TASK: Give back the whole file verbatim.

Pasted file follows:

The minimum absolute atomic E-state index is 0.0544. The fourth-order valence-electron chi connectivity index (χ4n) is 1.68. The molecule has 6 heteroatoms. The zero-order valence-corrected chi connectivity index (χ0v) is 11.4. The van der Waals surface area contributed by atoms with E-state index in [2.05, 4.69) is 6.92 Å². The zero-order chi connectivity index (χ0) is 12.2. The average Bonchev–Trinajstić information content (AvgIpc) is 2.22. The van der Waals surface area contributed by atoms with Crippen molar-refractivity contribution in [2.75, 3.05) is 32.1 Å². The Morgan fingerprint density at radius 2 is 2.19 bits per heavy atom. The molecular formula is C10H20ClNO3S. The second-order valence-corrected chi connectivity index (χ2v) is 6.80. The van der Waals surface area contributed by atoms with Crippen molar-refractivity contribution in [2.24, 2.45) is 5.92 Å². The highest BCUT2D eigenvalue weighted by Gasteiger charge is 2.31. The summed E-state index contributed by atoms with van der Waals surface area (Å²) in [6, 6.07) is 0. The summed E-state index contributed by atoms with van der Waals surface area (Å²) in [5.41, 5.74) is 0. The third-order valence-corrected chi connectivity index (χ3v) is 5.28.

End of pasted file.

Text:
The minimum absolute atomic E-state index is 0.0544. The fourth-order valence-electron chi connectivity index (χ4n) is 1.68. The molecule has 6 heteroatoms. The zero-order valence-corrected chi connectivity index (χ0v) is 11.4. The van der Waals surface area contributed by atoms with E-state index in [2.05, 4.69) is 6.92 Å². The zero-order chi connectivity index (χ0) is 12.2. The average Bonchev–Trinajstić information content (AvgIpc) is 2.22. The van der Waals surface area contributed by atoms with Crippen molar-refractivity contribution in [2.75, 3.05) is 32.1 Å². The Morgan fingerprint density at radius 2 is 2.19 bits per heavy atom. The molecular formula is C10H20ClNO3S. The second-order valence-corrected chi connectivity index (χ2v) is 6.80. The van der Waals surface area contributed by atoms with Crippen molar-refractivity contribution in [2.24, 2.45) is 5.92 Å². The highest BCUT2D eigenvalue weighted by Gasteiger charge is 2.31. The summed E-state index contributed by atoms with van der Waals surface area (Å²) in [6, 6.07) is 0. The summed E-state index contributed by atoms with van der Waals surface area (Å²) in [5.41, 5.74) is 0. The third-order valence-corrected chi connectivity index (χ3v) is 5.28.